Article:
Ward, who's from London, Ont., has often left spectators breathless over his time in garnet and grey. Team success has been daunting. The Gee-Gees went out in the first round during his rookie year in 2009. The next two seasons each ended one win short of the Final 8 with losses to Lakehead. And he ripped up his knee in January 2012.
There was also the transition on the bench in 2010 from Dave DeAveiro (now at McGill) to Derouin. The former Gee-Gees captain who had been an assistant coach of DeAveiro's was a within-the-family hire. He seems to have implanted a chip on his team's collective shoulder ("although since we're fifth in the country, I'm not sure if I can keep doing that," he says). It is hard to imagine that Ottawa is the fifth-most athletic team in Canadian university hoops, but it is a tough out. Eight days ago, it forced Carleton to work triple overtime for a win.
"This team's toughness has been questioned, but I always tell them, 'being tough isn't about how much you bench press, it's about making tough plays,' " Derouin said. "That was Mike L'Africain making that [go-ahead] three-point shot. That was Johnny Berhanemeskel knocking down those two foul shots [with 6.8 seconds left to seal the victory]."
Championship at the renovated Maple Leaf Gardens
Canadian university basketball will have more TV exposure across the next three weekends than it has received in the previous seasons. The Score is covering the Mar. 1-2 OUA Final Four. It is also airing the Mar. 8-10 CIS Final 8 in Ottawa and the women's national championship game on Mar. 17.
Ryerson's presence in the OUA Final Four probably would have helped attendance. It would have been a crowning touch to the downtown Toronto university's first season at the Mattamy Athletic Centre. Under national team coach Roy Rana, Ryerson is enjoying a hoops renaissance. It earned its first Final 8 appearance in 13 seasons last winter.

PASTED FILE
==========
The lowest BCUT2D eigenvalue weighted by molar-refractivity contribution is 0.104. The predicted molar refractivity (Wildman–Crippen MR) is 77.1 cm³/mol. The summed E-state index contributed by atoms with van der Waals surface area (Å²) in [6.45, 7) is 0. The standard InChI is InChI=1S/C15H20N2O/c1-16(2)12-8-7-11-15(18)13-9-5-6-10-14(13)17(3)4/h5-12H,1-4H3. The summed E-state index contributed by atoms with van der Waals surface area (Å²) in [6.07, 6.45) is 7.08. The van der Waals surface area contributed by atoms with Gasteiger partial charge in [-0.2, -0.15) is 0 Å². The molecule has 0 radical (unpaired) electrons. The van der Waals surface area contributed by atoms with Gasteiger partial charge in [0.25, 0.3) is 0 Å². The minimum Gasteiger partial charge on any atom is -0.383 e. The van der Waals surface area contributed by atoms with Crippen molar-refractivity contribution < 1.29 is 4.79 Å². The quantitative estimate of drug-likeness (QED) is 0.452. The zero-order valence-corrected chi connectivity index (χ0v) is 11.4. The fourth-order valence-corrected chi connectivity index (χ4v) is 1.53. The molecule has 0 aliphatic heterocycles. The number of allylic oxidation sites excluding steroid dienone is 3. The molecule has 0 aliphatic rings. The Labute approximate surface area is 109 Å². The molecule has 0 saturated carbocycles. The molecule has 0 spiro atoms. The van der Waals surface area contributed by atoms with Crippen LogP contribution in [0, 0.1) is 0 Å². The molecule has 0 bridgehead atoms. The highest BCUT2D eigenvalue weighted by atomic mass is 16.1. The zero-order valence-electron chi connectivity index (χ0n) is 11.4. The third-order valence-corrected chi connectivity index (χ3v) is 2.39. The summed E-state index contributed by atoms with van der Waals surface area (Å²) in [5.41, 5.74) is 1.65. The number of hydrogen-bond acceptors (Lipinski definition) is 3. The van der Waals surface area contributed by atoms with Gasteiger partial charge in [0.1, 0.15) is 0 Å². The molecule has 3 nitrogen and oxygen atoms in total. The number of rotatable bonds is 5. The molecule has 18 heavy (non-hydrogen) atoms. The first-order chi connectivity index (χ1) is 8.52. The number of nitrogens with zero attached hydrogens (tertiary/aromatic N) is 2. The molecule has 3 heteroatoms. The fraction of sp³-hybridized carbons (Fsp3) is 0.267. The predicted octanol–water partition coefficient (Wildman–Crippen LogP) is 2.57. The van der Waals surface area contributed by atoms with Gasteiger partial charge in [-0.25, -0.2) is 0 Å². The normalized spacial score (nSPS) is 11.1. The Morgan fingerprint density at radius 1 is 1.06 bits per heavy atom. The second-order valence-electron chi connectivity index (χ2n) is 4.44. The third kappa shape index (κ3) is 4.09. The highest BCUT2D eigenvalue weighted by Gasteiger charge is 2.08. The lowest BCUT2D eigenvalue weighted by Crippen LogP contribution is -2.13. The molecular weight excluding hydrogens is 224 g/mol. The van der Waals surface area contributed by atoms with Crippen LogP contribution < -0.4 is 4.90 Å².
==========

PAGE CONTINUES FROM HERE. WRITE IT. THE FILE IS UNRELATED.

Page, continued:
Alas for Ryerson, its most seasoned big, 6-foot-9 Nem Stankovic, was out Saturday due to injury. Then the 6-7 Michaelson picked up his fourth foul 4:05 into the second half and had to sit for nearly 10 minutes. That left the Rams with no sufficient answer for Gonthier-Donge, who racked up a career-high 31 points on 12-of-15 shooting.
Ryerson largely contained Ward (8-for-21) and big-shooting guard Johnny Berhanemeskel (11 points on 2-for-8), thanks to the defence of guards Jordon Gauthier and Aaron Best. Yet Ottawa won by riding its third option.
The upshot for Rana's Rams is their core group of Best, Gauthier, Jones and Michaelson each have two more years of eligibility left.
"I don't see them doing anything but working hard and getting better and staying hungry," Rana said. "You have to earn it. Full credit to Ottawa, they deserved it."
"It would have been nice to have that chance to play in front of our fans, but it's going to be a good showcase for OUA and CIS basketball no matter what," Rana added. "There are four good teams going."
Including Ward and Ottawa, who might have been feeling overlooked of late. The Rams can consider the favour from last season returned. Those who made the time on Saturday for the semifinal showdown got to know a burgeoning Ryerson-Ottawa rivalry a little better.
"There's too much, too much, too much satisfaction," Ward said. "We had to fight for this one. I had to fight for this one. I have the utmost respect for those guys on Ryerson."
Neate Sager is a writer for Yahoo! Canada Sports. Follow him on Twitter @neatebuzzthenet. Please address any questions, comments or concerns to email@example.com.